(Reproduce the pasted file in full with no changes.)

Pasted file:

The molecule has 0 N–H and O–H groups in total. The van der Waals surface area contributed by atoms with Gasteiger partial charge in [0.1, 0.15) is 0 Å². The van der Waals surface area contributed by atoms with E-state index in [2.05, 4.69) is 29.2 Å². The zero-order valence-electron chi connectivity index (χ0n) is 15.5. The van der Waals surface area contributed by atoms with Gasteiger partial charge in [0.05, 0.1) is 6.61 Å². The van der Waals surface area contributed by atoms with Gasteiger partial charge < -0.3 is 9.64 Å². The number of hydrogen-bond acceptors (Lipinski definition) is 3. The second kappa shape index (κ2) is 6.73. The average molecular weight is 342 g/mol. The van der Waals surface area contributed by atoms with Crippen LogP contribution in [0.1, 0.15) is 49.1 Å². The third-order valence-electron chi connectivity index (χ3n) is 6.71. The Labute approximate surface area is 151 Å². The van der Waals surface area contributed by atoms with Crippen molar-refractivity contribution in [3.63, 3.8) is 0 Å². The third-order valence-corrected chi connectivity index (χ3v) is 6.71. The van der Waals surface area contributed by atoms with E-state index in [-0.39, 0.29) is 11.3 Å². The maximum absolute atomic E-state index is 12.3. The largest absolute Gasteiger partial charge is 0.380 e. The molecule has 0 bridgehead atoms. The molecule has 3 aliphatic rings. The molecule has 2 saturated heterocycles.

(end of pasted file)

The molecule has 0 N–H and O–H groups in total. The van der Waals surface area contributed by atoms with Gasteiger partial charge in [0.1, 0.15) is 0 Å². The van der Waals surface area contributed by atoms with E-state index in [2.05, 4.69) is 29.2 Å². The zero-order valence-electron chi connectivity index (χ0n) is 15.5. The van der Waals surface area contributed by atoms with Gasteiger partial charge in [0.05, 0.1) is 6.61 Å². The van der Waals surface area contributed by atoms with Gasteiger partial charge < -0.3 is 9.64 Å². The number of hydrogen-bond acceptors (Lipinski definition) is 3. The second kappa shape index (κ2) is 6.73. The average molecular weight is 342 g/mol. The van der Waals surface area contributed by atoms with Crippen LogP contribution in [0.1, 0.15) is 49.1 Å². The third-order valence-electron chi connectivity index (χ3n) is 6.71. The Labute approximate surface area is 151 Å². The van der Waals surface area contributed by atoms with Crippen molar-refractivity contribution in [3.63, 3.8) is 0 Å². The third-order valence-corrected chi connectivity index (χ3v) is 6.71. The van der Waals surface area contributed by atoms with E-state index in [-0.39, 0.29) is 11.3 Å². The maximum absolute atomic E-state index is 12.3. The largest absolute Gasteiger partial charge is 0.380 e. The molecule has 0 bridgehead atoms. The molecule has 3 aliphatic rings. The molecule has 2 saturated heterocycles.